Who are at risk from familial colorectal cancer and how can they be managed?

Paul Rozen, Bernard Levin, Graeme P. Young

Research output: Chapter in Book/Report/Conference proceedingChapterpeer-review

5 Citations (Scopus)


How to ide~r~tifl’ individual!; and families at risk. for colii)rec:tal can•cer1' Asking a simple question, ‘has anyone had cancer in your family?', can quite easily identify these families. An affirmative answer leads to the follow-up questions, ‘Who has had cancer-parents, siblings or children (first-degree relatives); grandparents, grandcl1ildren, uncles, aunts (seconddegree r•9latives); cousins?; Wt1ere did these tu rnors occur-colon, breast, ovary, etc?, and ‘At what agH did these occur?'. If asking these simple questions becomes routine, t11en they are not time-consuming and can identify individuals and families at risk for common malignancies (Table 6.1). Answers that cause the p1ysician to suspect a familial risk factor include cancers occurring t1efore the age of 50-5~i years, several cancers occurring in the sam•9 individual and/or cancers occurring in two or more first or second-degree relatives. These ‘alarm’ answers demand a more detailed cancer pedigree (Figure 6.2a).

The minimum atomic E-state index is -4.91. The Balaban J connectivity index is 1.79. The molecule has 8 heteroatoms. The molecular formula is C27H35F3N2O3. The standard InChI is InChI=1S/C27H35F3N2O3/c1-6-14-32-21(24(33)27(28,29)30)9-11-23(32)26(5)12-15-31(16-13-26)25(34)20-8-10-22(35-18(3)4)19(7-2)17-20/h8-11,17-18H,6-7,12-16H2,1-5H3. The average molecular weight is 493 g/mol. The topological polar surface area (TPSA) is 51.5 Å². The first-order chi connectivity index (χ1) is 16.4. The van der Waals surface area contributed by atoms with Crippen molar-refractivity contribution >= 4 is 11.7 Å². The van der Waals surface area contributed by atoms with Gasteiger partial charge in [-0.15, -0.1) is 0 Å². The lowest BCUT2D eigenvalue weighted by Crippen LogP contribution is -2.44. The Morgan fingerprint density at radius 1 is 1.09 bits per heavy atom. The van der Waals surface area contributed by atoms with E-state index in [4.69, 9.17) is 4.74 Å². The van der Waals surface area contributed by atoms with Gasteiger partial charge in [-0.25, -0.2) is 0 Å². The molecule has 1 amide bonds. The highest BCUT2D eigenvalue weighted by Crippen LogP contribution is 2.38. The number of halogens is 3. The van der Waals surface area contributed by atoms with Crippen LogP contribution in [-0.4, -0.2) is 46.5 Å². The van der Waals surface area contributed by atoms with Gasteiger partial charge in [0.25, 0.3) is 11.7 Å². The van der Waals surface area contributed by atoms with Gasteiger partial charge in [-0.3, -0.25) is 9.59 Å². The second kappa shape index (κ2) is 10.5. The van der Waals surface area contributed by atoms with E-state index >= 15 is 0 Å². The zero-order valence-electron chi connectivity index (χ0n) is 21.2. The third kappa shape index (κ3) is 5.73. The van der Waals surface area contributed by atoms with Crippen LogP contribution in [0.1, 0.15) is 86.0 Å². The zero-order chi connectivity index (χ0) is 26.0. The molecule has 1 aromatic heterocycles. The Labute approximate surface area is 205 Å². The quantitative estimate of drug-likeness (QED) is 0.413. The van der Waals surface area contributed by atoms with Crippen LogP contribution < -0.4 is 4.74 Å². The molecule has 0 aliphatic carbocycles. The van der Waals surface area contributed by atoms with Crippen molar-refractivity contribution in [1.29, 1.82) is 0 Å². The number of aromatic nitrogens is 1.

Original languageEnglish
Title of host publicationColorectal Cancer in Clinical Practice
Subtitle of host publicationPrevention, Early Detection and Management
EditorsPaul Rozen, Graeme P. Young, Bernard Levin, Stephen J. Spann
Place of PublicationBoca Raton, FL.
PublisherCRC Press/Balkema
Number of pages18
ISBN (Electronic)9781482207781
ISBN (Print)9781138455399
Publication statusPublished - 2006


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